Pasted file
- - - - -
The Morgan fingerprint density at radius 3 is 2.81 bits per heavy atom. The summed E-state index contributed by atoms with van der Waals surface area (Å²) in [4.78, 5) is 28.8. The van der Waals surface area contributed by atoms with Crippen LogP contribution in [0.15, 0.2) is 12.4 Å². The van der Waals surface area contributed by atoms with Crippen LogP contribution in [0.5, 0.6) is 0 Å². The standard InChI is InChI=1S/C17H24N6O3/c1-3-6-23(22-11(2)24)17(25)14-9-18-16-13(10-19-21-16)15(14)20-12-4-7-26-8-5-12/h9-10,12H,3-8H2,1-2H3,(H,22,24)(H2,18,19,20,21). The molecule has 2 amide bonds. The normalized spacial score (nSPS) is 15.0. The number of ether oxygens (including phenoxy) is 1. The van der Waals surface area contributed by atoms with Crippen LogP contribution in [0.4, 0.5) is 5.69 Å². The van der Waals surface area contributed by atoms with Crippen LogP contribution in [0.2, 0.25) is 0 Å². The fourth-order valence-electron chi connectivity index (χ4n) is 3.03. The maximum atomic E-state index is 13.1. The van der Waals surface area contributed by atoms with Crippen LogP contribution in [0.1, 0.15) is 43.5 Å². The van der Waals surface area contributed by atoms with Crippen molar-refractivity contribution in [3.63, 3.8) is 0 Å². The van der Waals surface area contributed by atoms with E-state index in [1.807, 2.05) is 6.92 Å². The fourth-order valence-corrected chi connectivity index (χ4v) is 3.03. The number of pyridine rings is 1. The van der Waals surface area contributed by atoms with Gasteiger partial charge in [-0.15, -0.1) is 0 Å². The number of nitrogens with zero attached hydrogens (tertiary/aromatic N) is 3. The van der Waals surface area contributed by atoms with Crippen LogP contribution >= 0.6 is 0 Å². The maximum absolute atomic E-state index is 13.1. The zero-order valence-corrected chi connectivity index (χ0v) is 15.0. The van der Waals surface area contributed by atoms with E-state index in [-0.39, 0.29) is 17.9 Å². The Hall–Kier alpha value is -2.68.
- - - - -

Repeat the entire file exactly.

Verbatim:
The Morgan fingerprint density at radius 3 is 2.81 bits per heavy atom. The summed E-state index contributed by atoms with van der Waals surface area (Å²) in [4.78, 5) is 28.8. The van der Waals surface area contributed by atoms with Crippen LogP contribution in [0.15, 0.2) is 12.4 Å². The van der Waals surface area contributed by atoms with Crippen LogP contribution in [0.5, 0.6) is 0 Å². The standard InChI is InChI=1S/C17H24N6O3/c1-3-6-23(22-11(2)24)17(25)14-9-18-16-13(10-19-21-16)15(14)20-12-4-7-26-8-5-12/h9-10,12H,3-8H2,1-2H3,(H,22,24)(H2,18,19,20,21). The molecule has 2 amide bonds. The normalized spacial score (nSPS) is 15.0. The number of ether oxygens (including phenoxy) is 1. The van der Waals surface area contributed by atoms with Crippen LogP contribution in [0.4, 0.5) is 5.69 Å². The van der Waals surface area contributed by atoms with Crippen LogP contribution in [0.2, 0.25) is 0 Å². The fourth-order valence-electron chi connectivity index (χ4n) is 3.03. The maximum atomic E-state index is 13.1. The van der Waals surface area contributed by atoms with Crippen LogP contribution in [0.1, 0.15) is 43.5 Å². The van der Waals surface area contributed by atoms with Crippen molar-refractivity contribution in [3.63, 3.8) is 0 Å². The van der Waals surface area contributed by atoms with E-state index in [1.807, 2.05) is 6.92 Å². The fourth-order valence-corrected chi connectivity index (χ4v) is 3.03. The number of pyridine rings is 1. The van der Waals surface area contributed by atoms with Gasteiger partial charge in [-0.15, -0.1) is 0 Å². The number of nitrogens with zero attached hydrogens (tertiary/aromatic N) is 3. The van der Waals surface area contributed by atoms with Crippen LogP contribution >= 0.6 is 0 Å². The maximum absolute atomic E-state index is 13.1. The zero-order valence-corrected chi connectivity index (χ0v) is 15.0. The van der Waals surface area contributed by atoms with E-state index in [-0.39, 0.29) is 17.9 Å². The Hall–Kier alpha value is -2.68.